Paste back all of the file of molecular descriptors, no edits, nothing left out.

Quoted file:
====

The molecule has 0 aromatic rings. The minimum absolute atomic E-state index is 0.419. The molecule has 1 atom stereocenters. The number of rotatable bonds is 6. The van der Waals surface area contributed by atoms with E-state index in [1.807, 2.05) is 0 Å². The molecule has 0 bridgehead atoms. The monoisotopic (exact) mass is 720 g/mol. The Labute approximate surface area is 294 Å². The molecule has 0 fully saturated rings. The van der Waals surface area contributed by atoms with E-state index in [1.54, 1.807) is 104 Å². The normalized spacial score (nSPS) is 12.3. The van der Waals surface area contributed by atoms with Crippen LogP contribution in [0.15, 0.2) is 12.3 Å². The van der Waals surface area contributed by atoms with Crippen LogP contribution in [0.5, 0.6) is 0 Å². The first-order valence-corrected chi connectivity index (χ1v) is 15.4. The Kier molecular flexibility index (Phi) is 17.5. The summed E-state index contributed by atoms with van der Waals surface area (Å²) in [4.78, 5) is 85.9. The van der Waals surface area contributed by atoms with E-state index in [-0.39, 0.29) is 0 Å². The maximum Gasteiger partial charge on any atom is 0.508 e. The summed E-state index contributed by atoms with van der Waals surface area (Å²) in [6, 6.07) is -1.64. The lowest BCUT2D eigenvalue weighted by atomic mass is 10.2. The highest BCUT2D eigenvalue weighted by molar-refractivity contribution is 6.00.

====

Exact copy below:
The molecule has 0 aromatic rings. The minimum absolute atomic E-state index is 0.419. The molecule has 1 atom stereocenters. The number of rotatable bonds is 6. The van der Waals surface area contributed by atoms with E-state index in [1.807, 2.05) is 0 Å². The molecule has 0 bridgehead atoms. The monoisotopic (exact) mass is 720 g/mol. The Labute approximate surface area is 294 Å². The molecule has 0 fully saturated rings. The van der Waals surface area contributed by atoms with E-state index in [1.54, 1.807) is 104 Å². The normalized spacial score (nSPS) is 12.3. The van der Waals surface area contributed by atoms with Crippen LogP contribution in [0.15, 0.2) is 12.3 Å². The van der Waals surface area contributed by atoms with Crippen LogP contribution in [0.5, 0.6) is 0 Å². The first-order valence-corrected chi connectivity index (χ1v) is 15.4. The Kier molecular flexibility index (Phi) is 17.5. The summed E-state index contributed by atoms with van der Waals surface area (Å²) in [4.78, 5) is 85.9. The van der Waals surface area contributed by atoms with E-state index in [-0.39, 0.29) is 0 Å². The maximum Gasteiger partial charge on any atom is 0.508 e. The summed E-state index contributed by atoms with van der Waals surface area (Å²) in [6, 6.07) is -1.64. The lowest BCUT2D eigenvalue weighted by atomic mass is 10.2. The highest BCUT2D eigenvalue weighted by molar-refractivity contribution is 6.00.